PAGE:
Mixed media artist Theresa Wells Stifel combines a variety of elements and techniques to create contemporary pieces with vintage underpinnings. Take a closer look at the details by visiting her website.
I was lucky. I grew up in a household where my mom and dad could make just about anything. Clothes, toys, furniture, Christmas ornaments—you name it—we could make it. We moved a lot, so my parents believed in traveling light. While we always had everything we needed, we didn’t carry a lot of our past with us. It was perhaps inevitable that as an adult I became a packrat of other people’s treasure, running a vintage consignment shop and helping people downsize family heirlooms.
Weaving these found treasures of vintage ephemera and memorabilia into my art is a way to bring them new life. These snippets of paper, photos and more give a depth and texture to my work that I really enjoy.
My studio is filled with lace, papers, jewelry, metal scraps, fabric and wooden forms all just waiting to be showcased. People comment that my studio reminds them of my old shop!
Work tends to flow in arcs. One day I’ll be working on backgrounds, another day on finishing, yet another day on detail. I might paint half a dozen abstracts and then a dozen figurative works and then plunge into seascapes. While this might sound scattered, somehow my painting style and color palette come together to make a recognizable body of work.
Circles are a reoccurring motif in my work. To me they stand for the eternal—a symbol of time and life being a continuous constant.
When I begin a painting, I lay in large swathes of color and then apply interesting pieces of antique papers. These papers may remain wholly visible or they may fade into the background in subsequent layers.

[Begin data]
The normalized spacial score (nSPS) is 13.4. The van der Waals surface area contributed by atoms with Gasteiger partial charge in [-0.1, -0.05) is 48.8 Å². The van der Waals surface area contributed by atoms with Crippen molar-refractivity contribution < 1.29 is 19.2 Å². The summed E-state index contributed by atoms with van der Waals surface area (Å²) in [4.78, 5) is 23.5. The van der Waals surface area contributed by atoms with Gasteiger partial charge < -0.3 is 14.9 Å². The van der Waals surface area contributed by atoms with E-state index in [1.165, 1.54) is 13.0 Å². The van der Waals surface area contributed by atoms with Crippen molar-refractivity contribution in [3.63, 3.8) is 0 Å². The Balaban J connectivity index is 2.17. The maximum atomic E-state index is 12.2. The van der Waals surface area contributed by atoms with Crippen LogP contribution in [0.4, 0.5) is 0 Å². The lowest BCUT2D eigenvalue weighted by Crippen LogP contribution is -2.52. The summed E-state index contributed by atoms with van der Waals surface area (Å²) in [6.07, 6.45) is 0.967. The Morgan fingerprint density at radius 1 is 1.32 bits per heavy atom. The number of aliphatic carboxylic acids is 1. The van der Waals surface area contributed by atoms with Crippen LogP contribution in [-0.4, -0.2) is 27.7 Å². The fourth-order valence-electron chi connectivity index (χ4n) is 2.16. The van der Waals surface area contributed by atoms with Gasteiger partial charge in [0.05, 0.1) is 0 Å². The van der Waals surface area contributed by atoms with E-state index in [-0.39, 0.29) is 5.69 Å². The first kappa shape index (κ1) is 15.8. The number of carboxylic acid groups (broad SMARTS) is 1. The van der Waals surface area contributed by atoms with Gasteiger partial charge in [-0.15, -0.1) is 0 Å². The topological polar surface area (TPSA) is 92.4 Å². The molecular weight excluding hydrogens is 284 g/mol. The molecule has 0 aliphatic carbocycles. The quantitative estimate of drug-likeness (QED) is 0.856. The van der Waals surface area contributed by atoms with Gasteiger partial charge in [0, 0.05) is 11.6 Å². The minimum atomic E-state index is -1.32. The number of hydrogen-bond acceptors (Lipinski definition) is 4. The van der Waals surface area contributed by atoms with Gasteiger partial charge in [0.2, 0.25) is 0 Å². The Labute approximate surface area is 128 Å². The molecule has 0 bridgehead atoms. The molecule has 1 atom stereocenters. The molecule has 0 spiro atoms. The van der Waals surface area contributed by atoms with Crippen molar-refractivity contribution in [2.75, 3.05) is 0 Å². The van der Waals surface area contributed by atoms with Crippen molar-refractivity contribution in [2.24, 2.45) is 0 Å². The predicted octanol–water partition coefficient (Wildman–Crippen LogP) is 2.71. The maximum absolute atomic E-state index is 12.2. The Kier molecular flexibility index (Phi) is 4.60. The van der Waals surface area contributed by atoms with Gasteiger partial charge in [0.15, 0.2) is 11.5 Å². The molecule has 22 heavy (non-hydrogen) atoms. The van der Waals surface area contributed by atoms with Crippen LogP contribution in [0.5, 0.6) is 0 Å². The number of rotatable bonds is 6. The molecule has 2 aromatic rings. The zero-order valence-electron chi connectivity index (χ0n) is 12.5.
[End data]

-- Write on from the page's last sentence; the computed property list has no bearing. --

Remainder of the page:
I then block in the figure, or focal point, in a rough form and refine it as I go. I tend to prefer painting with a palette knife. It keeps me from getting too bogged down in details, and it keeps paint from going into the trash or water system from brush cleaning.
After refining my figure or focal point, I enjoy adding more texture with impasto paint, metal leaf, ephemera or even hand stitching.
During the past few years, I have been honored to work with clients, creating custom pieces using their own family snippets. From landscapes to portraits to abstracts, it is exciting to take forgotten items out of drawers and boxes and bring them into the light and eventually onto walls. Creating pieces that impact a room and invite you to come closer to see the details hiding within brings me joy.
The future holds some exciting developments–two solo shows, teaching opportunities and more custom work await. I am grateful to be a working artist.
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